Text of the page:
The walk route takes us down some stairs, but there is a ramp available with a short detour.
Canada's relationship with war and the role of its military has changed rapidly over the past decade. Our role in the latest Afghan War and our current lack of influence at the UN affirms that the common notion of Canada as a peacekeeping nation is an obsolete romanticized nostalgia.
This Jane’s Walk will take participants to Ottawa’s renowned war monuments including the Peacekeeping Memorial, the Valiants' Memorial, and the Boer War Memorial – while observing local architectural marvels including the old Grand Trunk Railway station, the Chateau Laurier, and the Connaught Building.
At each memorial, previously untold stories of the War in Afghanistan will show how the international mission has made everyday life in places like Kabul and Kandahar much more violent. Stories of peaceful moments of Afghanistan's history, and painful truths from Canada's role in this war will reveal that that we have much to learn from our Afghan experience. Discussion and stories from fellow walkers will be encouraged..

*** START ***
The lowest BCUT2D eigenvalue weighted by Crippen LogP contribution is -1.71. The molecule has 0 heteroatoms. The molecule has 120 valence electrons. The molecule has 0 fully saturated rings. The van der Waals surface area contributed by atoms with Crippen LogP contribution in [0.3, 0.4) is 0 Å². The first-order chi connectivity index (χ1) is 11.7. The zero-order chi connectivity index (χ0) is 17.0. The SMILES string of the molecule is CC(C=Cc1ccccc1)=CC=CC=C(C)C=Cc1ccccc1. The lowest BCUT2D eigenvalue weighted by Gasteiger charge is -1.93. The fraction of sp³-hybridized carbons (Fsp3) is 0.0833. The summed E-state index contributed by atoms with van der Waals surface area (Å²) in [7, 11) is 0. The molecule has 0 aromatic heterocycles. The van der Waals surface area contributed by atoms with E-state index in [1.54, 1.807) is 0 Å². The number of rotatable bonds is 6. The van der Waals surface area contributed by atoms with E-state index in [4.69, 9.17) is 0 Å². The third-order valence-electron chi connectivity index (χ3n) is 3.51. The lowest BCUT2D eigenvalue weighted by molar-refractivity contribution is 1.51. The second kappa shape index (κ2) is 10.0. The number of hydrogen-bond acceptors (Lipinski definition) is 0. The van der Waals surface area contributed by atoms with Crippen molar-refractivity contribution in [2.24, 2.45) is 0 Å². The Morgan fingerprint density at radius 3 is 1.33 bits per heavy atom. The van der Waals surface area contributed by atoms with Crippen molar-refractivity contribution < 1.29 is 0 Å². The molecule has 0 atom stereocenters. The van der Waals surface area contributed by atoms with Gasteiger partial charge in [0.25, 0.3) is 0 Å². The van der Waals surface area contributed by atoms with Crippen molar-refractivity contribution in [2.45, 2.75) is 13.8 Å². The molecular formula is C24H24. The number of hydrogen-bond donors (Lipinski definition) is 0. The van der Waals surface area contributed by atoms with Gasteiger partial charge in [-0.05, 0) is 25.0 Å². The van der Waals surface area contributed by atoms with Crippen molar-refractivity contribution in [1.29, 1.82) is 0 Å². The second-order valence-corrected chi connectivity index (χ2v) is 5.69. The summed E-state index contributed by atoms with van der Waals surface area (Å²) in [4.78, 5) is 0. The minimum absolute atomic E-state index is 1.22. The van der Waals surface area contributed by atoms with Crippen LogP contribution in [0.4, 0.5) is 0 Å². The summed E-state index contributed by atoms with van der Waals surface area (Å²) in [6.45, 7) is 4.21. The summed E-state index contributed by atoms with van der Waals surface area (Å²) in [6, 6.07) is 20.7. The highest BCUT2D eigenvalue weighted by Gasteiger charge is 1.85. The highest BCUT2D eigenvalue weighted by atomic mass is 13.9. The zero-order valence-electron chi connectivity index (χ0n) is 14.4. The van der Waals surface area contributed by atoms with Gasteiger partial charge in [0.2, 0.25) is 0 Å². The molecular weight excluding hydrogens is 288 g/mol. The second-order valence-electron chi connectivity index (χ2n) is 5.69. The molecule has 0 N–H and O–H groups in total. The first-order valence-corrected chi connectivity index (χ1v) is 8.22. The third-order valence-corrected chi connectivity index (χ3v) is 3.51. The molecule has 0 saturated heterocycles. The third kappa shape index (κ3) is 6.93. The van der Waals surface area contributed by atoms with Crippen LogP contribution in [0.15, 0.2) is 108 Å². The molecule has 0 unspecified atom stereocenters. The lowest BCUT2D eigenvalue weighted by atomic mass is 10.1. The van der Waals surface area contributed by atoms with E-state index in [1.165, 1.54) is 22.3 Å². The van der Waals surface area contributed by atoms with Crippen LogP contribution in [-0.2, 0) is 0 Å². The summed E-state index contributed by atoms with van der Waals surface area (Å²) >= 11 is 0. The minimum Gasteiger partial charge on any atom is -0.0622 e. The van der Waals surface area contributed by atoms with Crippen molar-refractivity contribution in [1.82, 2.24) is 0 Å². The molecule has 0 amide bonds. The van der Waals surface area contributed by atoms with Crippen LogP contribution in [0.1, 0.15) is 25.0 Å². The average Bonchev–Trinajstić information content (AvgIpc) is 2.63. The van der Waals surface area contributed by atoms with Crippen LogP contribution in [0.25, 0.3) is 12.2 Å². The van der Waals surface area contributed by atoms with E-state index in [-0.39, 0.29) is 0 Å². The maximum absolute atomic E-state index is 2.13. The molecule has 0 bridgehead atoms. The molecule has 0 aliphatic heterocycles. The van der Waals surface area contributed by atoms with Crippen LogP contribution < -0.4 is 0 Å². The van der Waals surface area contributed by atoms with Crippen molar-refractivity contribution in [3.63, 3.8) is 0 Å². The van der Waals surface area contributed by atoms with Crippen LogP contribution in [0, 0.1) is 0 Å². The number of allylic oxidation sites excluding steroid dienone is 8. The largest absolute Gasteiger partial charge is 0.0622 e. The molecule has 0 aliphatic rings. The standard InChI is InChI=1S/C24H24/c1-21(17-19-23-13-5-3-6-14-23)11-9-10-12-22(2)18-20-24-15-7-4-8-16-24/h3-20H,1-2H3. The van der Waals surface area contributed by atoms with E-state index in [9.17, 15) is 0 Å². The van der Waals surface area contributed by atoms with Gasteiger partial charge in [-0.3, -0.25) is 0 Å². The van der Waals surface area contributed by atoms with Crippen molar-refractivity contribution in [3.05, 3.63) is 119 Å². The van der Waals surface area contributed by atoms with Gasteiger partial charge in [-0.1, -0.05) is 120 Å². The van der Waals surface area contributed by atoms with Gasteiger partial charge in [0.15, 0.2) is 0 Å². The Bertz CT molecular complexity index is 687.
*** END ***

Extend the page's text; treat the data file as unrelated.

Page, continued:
To find out more about the war in Afghanistan and Canada's role:
Thomas Barfield Afghanistan: A Cultural and Political History
Graeme Smith The Dogs are Eating Them Now: Our War in Afghanistan
Rory Stewart The Places in Between
Eugene Lang & Janice Gross Stein The Unexpected War: Canada in Kandahar
The walk will begin at the Peacekeeping Memorial in front of the National Gallery. From there, we will proceed through Major's Hill Park to the Valiants' Memorial, and then down the stairs/ramp to the canal path, ending at the Boer War Memorial at Confederation Park.
Andrew Conte is an international aid and development worker, storyteller, and graduate of Carleton's Norman Paterson School of International Affairs. He lived in Kandahar City from 2007 to 2008 implementing Canadian reconstruction and development projects. The Illuminated War Walk is an important one to share because the dominant Canadian narrative of our legacy in Afghanistan deserves a more honest assessment --- anything less would be a disservice to veterans, as well as to soldiers and civilians who will risk their lives elsewhere in the future.